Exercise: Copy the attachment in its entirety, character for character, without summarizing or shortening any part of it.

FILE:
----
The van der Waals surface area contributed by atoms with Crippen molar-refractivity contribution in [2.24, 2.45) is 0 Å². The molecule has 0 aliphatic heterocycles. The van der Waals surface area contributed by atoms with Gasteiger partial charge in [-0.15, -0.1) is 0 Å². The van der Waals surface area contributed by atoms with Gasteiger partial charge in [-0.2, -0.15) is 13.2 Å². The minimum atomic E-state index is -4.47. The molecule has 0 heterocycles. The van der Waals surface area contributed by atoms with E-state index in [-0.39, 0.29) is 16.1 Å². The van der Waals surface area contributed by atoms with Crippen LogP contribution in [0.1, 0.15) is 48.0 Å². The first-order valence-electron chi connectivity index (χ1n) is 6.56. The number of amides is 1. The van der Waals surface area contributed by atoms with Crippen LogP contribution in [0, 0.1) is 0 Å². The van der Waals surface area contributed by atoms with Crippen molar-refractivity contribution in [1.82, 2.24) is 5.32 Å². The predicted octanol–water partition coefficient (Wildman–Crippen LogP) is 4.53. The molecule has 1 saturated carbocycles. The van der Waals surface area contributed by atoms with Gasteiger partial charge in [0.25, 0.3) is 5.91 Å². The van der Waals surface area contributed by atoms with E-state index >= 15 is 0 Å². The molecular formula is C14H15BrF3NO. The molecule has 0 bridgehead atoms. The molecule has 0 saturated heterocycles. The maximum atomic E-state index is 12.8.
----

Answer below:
The van der Waals surface area contributed by atoms with Crippen molar-refractivity contribution in [2.24, 2.45) is 0 Å². The molecule has 0 aliphatic heterocycles. The van der Waals surface area contributed by atoms with Gasteiger partial charge in [-0.15, -0.1) is 0 Å². The van der Waals surface area contributed by atoms with Gasteiger partial charge in [-0.2, -0.15) is 13.2 Å². The minimum atomic E-state index is -4.47. The molecule has 0 heterocycles. The van der Waals surface area contributed by atoms with E-state index in [-0.39, 0.29) is 16.1 Å². The van der Waals surface area contributed by atoms with Crippen LogP contribution in [0.1, 0.15) is 48.0 Å². The first-order valence-electron chi connectivity index (χ1n) is 6.56. The number of amides is 1. The van der Waals surface area contributed by atoms with Crippen LogP contribution in [0, 0.1) is 0 Å². The van der Waals surface area contributed by atoms with Crippen molar-refractivity contribution in [1.82, 2.24) is 5.32 Å². The predicted octanol–water partition coefficient (Wildman–Crippen LogP) is 4.53. The molecule has 1 saturated carbocycles. The van der Waals surface area contributed by atoms with Gasteiger partial charge in [0.25, 0.3) is 5.91 Å². The van der Waals surface area contributed by atoms with E-state index >= 15 is 0 Å². The molecular formula is C14H15BrF3NO. The molecule has 0 bridgehead atoms. The molecule has 0 saturated heterocycles. The maximum atomic E-state index is 12.8.